A SAM show of paintings worth mega-multiples of their weight in gold.

NOT ONE PERSON in 20 who ponies up $45 for the catalog of SAM's latest show will ever even dip into the introductory essay by curator Ann Dumas, let alone the seven additional monographs appended to it. And in this case that is a very good thing, because a lover of art or life would find more depressing reading hard to come by.

For most of us, the impressionists need no justification. Their work, and much of the rest of French art produced during the two astonishing decades of their flourishing, all but defines what the average Western human being means by the word "painting."

But alas, museum professionals, bless their hearts, do need justification.

Not employees of the development and membership departments, of course; no one ever lost money on an impressionist show. But curators are made of sterner stuff. The delight of sharing beautiful things with one's fellow creatures must figure somehow among the private motives driving them; in public, and before their peers, they need to demonstrate their scholarly seriousness and acuity of eye. A show must have a rationale, a theme, a thesis, to set it apart from all the other shows on tour; to live in more than memory, it must also have a substantial printed catalog, with texts supporting the theme or thesis selected.

You have to sympathize with anyone trying to come up with a fresh approach to the impressionists; any striking flowers growing in that field have long since been plucked. So it is that organizers of Impressionism: Paintings Collected by European Museums have been driven to select a theme that has little or nothing to do with the beauty, craft, or even subject matter of impressionism but a lot to do with politics, competition, and hard cash. In current critical jargon, the catalog text deals with the "reception" over time of the impressionist oeuvre: by museum officials, collectors, and above all art dealers—not just in Paris or France, but all across Europe.

ART HISTORIANS NEVER tire of pointing out that the word "impressionist" was applied sarcastically, that the first impressionist group exhibition in 1874 was met with public anger and incomprehension, that the work at first sold only at "derisory" prices or not at all. But in the hundred-odd years since the French state grudgingly accepted the gift of 38 works from the estate of the collector (and painter) Gustave Caillebotte, impressionist paintings, even second- and third-rate impressionist paintings, have become the blue-chip investment of the fine-art stock market: sometimes lagging one or another fashionable growth area, but good as—indeed, better than—gold as a store of value.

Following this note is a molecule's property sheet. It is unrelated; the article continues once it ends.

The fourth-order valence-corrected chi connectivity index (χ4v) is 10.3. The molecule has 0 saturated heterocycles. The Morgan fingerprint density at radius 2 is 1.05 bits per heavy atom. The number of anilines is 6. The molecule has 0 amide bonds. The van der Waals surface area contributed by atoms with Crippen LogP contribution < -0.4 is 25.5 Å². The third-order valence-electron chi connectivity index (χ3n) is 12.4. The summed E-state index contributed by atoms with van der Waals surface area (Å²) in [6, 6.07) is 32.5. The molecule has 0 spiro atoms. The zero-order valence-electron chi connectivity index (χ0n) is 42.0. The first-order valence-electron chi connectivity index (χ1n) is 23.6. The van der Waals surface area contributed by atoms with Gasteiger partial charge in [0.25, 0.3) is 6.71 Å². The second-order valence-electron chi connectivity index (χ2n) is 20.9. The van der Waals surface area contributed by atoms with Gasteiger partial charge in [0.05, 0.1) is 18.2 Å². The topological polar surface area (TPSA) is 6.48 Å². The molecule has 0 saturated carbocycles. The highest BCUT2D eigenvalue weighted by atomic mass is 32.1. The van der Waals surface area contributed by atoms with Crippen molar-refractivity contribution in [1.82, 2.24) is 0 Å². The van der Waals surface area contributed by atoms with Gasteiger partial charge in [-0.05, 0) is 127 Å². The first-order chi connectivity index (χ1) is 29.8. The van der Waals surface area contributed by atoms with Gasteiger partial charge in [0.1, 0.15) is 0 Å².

The story of impressionism, rendered in piecemeal fashion through the eight essays in SAM's catalog, is the story of the birth of a new industry: the modern art business. As with most such tales, it's not the idealists and innovators who occupy center stage but the manipulators, marketers, and money-changers. From this perspective, too, impressionism marked a revolution; not in the way paint could be applied to canvas but in who would buy and how they could be persuaded to pay for it. Before impressionism, the market for art was dominated by the establishment: the aristocracy, the state, the church, buying directly from the artist. After impressionism, the market-maker was no longer the purchaser but the dealer, in uneasy but symbiotic alliance with the critic, with both ultimately dependent on the press for their power.

It is an index of the spiritual power of much impressionist painting that looking at it can make you utterly forget how inextricably embedded it is today in the money-power-status matrix of late capitalist society. I suspect that this is the case because, during most of the 13 glorious years between 1874 and 1886 that the impressionist group held together, the machinery of commerce which was to carry their work to world domination was not yet functioning continuously or well. During those years, there was little reason for the artists in question to pursue any but personal—aesthetic, societal, emotional—objectives because there was no economic or political incentive to do so.

The result is a kind of purity of effect, manifested in a dozen different but equally inspiriting ways. Nothing is being sold to us: We are only invited to see, in intensely plangent fashion, just how lovely the world is, even at its most ordinary; how exquisite the passing moment, dissolving even as we look at it, how incredibly rich the texture of human association, somehow richest at its most thoughtless.

Other artists in other times achieved something like this; the Roman muralists of the early Christian era, the domestic painters of the Dutch Golden Age, Velằuez even at his most mythological. The impressionists do it while representing a world recognizably our own, a world of machines, factories, and artificial light as well as abounding nature and summer skies. They represent it too as we experience it: asymmetrical, off-balance, blurred along the edges. It is they who taught us to see it this way; but their way is closer to the truth, and there is no going back.

There are some weak and even dreadful paintings in the show, most of them by Renoir in his late commercial greeting-card vein. But offset by the incomparable shimmer of his 1874 Woman with a Parasol, they don't matter. There are some mushy Monets, too, compensated by the Mus饠d'Orsay's cool, sun-dappled The Port at Argenteuil. The absence of blockbuster images ensures that almost every work in the show offers the double pleasure of encountering the unfamiliar in familiar guise, in juxtapositions that never were before and likely never will be again.

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